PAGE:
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In the span of a weekend, Georgia feels the impact of the coronavirus

By Tom Baxter

There may be no better example of the dizzying speed with which the coronavirus epidemic is affecting our state than this. On Friday, U.S. Rep. Doug Collins went to a good deal of trouble to make it into the entourage accompanying President Trump on his visit to the CDC Friday afternoon.

On Monday afternoon, Collins announced he, like U.S. Sen. Ted Cruz and U.S. Rep Paul Gosar, was self-quarantining after coming in contact with someone at the recent Conservative Political Action Conference who later came down with the virus.

In just that wink of time, the list of school closures in the United States has grown to include Fulton County. A story about passengers stuck on an ocean liner out in the Pacific has landed on our doorstep, as a portion of the quarantined passengers arrive at Dobbins Air Force Base. An epidemic that seemed a world away is hitting home fast.

There’s a silver lining in every cloud, the saying goes, and as things have grown progressively cloudier, there have been some heroic efforts to find it.

“Removing 10 million or more 70-year-olds from the population will have almost no effect on the productive capacity of the economy, and will be beneficial to the balance sheets of those corporations which have defined-benefit pension liabilities,” financial blogger Nicholas Jacobs, himself over 70, wrote, urging investors to treat the stock market crash as a buying opportunity.

“I have to say, people are now staying in the United States, spending their money in the U.S. — and I like that,” Trump said last week on a Fox News town hall.

Neither of these arguments is likely to go well with parents whose children can’t go to school, or worse yet, struck with the virus. But they each say something about the big-picture ways in which this crisis is likely to change the country.

The coronavirus does indeed threaten one age group more than another, and in doing so it may bring to the surface tensions between the generations which have been building for some time. It could make conditions at nursing homes an immediate, rather than an enduring problem. It could also bring to light the vulnerability of the low-wage workforce which supports an aging population.

Whether Trump is right that the U.S. has benefited from people canceling their foreign vacations, his comments reflect an attitude many Americans are likely to have, that the epidemic is an example of why the nation needs to guard its borders closely. For others, the fast-moving disease only shows how useless borders can be, and the conflict between these groups is only likely to deepen as a result.

In the early stages of this crisis, there has been a stark difference between the competence shown by leadership at the state and local level and what we’ve seen from the top.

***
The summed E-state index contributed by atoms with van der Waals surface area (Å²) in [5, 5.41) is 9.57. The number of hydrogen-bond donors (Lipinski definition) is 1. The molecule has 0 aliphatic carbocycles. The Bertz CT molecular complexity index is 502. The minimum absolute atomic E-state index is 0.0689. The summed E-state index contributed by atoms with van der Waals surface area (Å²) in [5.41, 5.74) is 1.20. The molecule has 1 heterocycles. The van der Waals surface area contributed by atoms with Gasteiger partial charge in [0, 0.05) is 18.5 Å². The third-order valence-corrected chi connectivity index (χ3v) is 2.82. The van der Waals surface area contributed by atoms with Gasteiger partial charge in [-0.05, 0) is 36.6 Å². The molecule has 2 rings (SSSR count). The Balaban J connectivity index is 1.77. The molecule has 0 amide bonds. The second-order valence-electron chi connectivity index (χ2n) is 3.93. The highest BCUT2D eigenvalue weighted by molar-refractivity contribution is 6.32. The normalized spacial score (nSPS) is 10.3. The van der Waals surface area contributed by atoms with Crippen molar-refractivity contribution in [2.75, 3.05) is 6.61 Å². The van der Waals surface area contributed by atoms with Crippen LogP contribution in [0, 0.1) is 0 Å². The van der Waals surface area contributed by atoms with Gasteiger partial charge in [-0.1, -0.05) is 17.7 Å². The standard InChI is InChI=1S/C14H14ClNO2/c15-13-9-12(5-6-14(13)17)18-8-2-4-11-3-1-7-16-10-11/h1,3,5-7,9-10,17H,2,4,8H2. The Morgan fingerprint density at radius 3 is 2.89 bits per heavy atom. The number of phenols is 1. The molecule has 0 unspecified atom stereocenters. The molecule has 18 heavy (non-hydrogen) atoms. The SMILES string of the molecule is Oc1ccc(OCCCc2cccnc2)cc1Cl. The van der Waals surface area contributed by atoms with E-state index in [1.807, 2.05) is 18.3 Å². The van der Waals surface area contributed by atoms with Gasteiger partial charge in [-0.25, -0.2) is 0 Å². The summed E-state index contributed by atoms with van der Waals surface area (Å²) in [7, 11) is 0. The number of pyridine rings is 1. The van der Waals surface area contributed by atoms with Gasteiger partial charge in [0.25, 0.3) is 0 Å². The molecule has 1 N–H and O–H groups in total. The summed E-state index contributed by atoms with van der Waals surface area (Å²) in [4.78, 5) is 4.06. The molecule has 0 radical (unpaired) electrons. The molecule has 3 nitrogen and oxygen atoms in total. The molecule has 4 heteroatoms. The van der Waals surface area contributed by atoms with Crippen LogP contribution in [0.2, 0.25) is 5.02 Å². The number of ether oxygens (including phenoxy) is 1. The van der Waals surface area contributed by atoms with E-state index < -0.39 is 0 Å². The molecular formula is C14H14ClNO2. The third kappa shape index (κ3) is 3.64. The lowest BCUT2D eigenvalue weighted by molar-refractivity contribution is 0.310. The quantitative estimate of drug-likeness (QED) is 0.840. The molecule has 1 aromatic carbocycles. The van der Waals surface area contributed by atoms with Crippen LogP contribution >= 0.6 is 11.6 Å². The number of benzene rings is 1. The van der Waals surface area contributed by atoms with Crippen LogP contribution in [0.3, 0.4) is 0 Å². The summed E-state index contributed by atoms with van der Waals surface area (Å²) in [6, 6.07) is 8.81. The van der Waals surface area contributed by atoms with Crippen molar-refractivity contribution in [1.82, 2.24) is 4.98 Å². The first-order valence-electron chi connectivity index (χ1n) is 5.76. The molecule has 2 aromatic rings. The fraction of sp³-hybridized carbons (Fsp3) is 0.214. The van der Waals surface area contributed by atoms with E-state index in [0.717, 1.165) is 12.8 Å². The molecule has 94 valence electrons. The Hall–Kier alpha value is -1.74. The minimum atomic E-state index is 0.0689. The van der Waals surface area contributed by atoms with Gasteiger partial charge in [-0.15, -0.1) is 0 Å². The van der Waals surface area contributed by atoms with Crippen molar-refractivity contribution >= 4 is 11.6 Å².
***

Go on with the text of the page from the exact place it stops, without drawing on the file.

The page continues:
Gov. Brian Kemp did the right thing to call a late-night press conference to announce the first two cases of the disease in Georgia last week. He got ahead of the story, and he took it seriously.

Cobb County Commission Chairman Mike Boyce has also been impressive, posting videos to reassure constituents about “our guests,” the quarantined cruise ship passengers being transferred to Dobbins.

“We are who you are. We are here with you and we’re going to be taking every single measure possible to stay on top of this,” Boyce said.

What if the president had said something like that Friday at the CDC, instead of “I like this stuff. I really get it. People are surprised that I understand it?” The stock market would have fallen just as hard on Monday and the numbers stricken by the virus would have continued to rise. But there might have been a perceptible increase in the confidence level with which the nation faces whatever is coming next.

Across the nation, the responsibility for getting communities through all this will fall largely on state and local officials, not on congressmen wearing gas marks and senators in quarantine. Out of those ranks and this crisis there may come a new wave of more grounded, pragmatic political leadership in both parties. And about time.

Tom Baxter

Tom Baxter has written about politics and the South for more than four decades. He was national editor and chief political correspondent at the Atlanta Journal-Constitution, and later edited The Southern Political Report, an online publication, for four years. Tom was the consultant for the 2008 election night coverage sponsored jointly by Current TV, Digg and Twitter, and a 2011 fellow at the Robert J. Dole Institute of Politics at the University of Kansas. He has written about the impact of Georgia’s and Alabama's immigration laws in reports for the Center for American Progress. Tom and his wife, Lili, have three adult children and seven grandchildren.


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